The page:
Spaniards Roll Out the Unwelcome Mat for Bush


For all the fanfare surrounding President Bush's inaugural official visit to Europe, he was largely out of sight here Tuesday on the first stop on his five-nation tour.

It was probably just as well. Public reaction generally ranged from tepid to scathing. El Pais, the largest Spanish daily newspaper, welcomed the president by labeling his visit "tedious" and describing him as "not a very pleasant man--and there are demonstrations to let him know."

For the third day, protesters from several groups demonstrated outside the U.S. Embassy to challenge an array of Bush administration policies, from the death penalty to sanctions on Iraq. As his bulletproof limousine with darkened windows drove onto the embassy grounds, which were surrounded by more than 100 riot police, about 500 protesters chanted, "Assassin, assassin, assassin!" from across the street.

One of dozens of anti-Bush banners declared: "Bush is an imbecile. The world is not his ranch." Another group wore stickers proclaiming, "Bush=Taliban."

"Just as the Taliban is ruining all that was good in Afghanistan--its culture, its politics, its symbols--so too is Bush doing the same in the United States," said Paco Mendez, a 52-year-old sanitation worker for Spain's Health Ministry, who demonstrated outside the embassy. "The danger is that he's also now trying to do it in the rest of the world too."

Bush's reception was in stark contrast to the friendly mobs that greeted his predecessor in such nations as Vietnam and Ireland. Unlike former President Clinton's crowd-pleasing outings, Bush limited his contact to Spain's prime minister and royal family. There was no mingling--either programmed or impromptu--with the people, no speech in parliament, no meeting with civil groups, not even a cultural excursion.

Monday's execution of U.S. terrorist Timothy J. McVeigh almost overshadowed the president's visit, a reflection of overwhelming European opposition to capital punishment. No country can join the European Union unless it outlaws the death penalty.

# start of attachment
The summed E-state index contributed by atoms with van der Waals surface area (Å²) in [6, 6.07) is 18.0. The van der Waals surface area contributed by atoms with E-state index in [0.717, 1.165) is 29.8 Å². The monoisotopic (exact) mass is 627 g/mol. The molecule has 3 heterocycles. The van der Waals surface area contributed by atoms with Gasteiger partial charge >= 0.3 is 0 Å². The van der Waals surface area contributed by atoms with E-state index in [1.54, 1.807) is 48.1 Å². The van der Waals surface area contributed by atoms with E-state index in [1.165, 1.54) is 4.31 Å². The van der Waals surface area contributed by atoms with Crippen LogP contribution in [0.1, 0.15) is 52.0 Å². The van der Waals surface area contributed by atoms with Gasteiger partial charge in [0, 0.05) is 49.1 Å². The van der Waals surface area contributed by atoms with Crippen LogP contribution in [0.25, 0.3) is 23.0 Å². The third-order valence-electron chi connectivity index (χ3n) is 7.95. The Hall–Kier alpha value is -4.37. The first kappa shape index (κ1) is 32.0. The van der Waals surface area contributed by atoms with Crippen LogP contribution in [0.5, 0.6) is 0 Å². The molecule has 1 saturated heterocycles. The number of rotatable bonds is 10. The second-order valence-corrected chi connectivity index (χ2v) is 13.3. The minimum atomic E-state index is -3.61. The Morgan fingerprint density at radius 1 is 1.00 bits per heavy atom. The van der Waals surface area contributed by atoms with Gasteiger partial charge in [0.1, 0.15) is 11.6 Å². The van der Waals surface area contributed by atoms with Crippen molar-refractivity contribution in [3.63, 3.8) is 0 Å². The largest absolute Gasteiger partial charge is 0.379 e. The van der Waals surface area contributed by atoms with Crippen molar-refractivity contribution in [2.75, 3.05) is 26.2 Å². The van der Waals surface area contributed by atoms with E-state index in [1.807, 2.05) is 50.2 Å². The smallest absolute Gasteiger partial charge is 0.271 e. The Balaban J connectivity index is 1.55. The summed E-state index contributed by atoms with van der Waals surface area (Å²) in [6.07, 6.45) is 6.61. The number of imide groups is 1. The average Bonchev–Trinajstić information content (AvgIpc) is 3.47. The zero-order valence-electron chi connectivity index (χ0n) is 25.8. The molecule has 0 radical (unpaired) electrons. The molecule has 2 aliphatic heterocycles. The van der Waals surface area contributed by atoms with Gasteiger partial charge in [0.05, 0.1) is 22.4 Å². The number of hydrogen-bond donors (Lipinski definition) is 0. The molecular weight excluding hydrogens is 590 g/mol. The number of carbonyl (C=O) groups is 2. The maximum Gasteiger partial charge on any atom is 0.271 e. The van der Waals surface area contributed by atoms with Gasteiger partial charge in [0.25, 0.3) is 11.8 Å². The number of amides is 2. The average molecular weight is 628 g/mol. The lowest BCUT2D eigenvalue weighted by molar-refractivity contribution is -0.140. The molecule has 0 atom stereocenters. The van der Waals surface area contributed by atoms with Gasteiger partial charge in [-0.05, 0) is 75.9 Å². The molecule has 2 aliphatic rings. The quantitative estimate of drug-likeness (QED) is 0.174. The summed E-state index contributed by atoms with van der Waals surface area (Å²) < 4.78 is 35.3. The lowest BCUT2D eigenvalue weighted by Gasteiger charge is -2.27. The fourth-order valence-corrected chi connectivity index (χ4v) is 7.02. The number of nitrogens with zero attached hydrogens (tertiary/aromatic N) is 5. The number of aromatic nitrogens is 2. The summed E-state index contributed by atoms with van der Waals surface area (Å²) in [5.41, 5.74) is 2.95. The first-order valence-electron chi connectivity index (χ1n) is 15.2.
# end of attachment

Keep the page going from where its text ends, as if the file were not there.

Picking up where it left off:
The night before Bush's arrival, demonstrators outside the U.S. Embassy carried candles and banners declaring him a "compassionate killer." La Vanguardia, Barcelona's major paper, admonished, "No one--not even the state--has the right to take a life."

Public reaction was angrier.

Bush "leads a country that is supposed to defend human rights, but as governor of Texas he was a man who approved of executions. His hands are stained with blood," said David Bonel, a 33-year-old airline steward who was shopping at a toy store near the embassy. "So who's George Bush to tell us what's right and wrong?"

"The purpose of this trip has not been welcome in Europe," explained Fernando Rodrigo, professor of international relations at the Autonomous University of Madrid. "Not one of Bush's initiatives--on missile defense, on the environment and other issues--has been welcome."

Tuesday was an ominous beginning for a tour in which more than public opinion is at stake. Bush's first official trip to Europe--and his reception in five disparate countries--will set the benchmark for his administration's relations with the world. If America's closest allies basically spurn him or his key initiatives, such as strategic missile defense, Bush is likely to find it difficult to restore his image here any time soon.

It will almost certainly make the task of selling his already controversial policies even tougher at the two biggest summits Bush will attend this year. Next month he is to meet with the heads of the world's eight major industrialized nations in Genoa, Italy; in October, he will journey to China, the world's largest emerging power.

In a possible sign of things to come, other parts of Europe also offered little in the way of a welcome. "George Bush is the strangest American president most Europeans have ever seen. . . . Does Dubya have what it takes?" wrote Hugo Young in the Guardian, a British newspaper.

In a gaffe that many Spaniards took as a symbol of the president's performance on foreign policy, Bush made a slip in pronouncing the name of Prime Minster Jose Maria Aznar during an interview Monday with European reporters in Washington. He transposed letters and referred to the Spanish leader as "Anzar."

In what appeared to be a bit of personal diplomacy on the part of the Spanish leader, Aznar complimented Bush at their news conference here by commenting on the president's ability to speak Spanish "better and better every day."

But the European media was remorseless in predicting that the Aznar-Anzar faux pas wouldn't be Bush's only goof.

"The slightest garbling of syntax, the merest confusion of Slovenia [where Bush will meet Russian President Vladimir V. Putin on Saturday] with Slovakia, will confirm every fashionable prejudice on the European center-left that the 43rd president is a bloodthirsty, ignorant Texas oilman, in way over his head," editorialized the Independent in London.

For all the criticism in Spain, Bush had few alternatives but to begin his tour in Madrid, with its conservative leadership. Europe is led largely by center-left governments backed by popular sentiment that carry the danger of being even less receptive.

Even Spaniards, however, were skeptical about why he picked Spain. The newspaper ABC said the choice revealed the importance of Latin America and the growing influence of U.S. Hispanics.

But Rosa Montero, a syndicated columnist, said: "The fact that Bush starts his European trip in Spain could be another argument in favor of his very rumored foolishness, given that our country is one of the most anti-American in the world."

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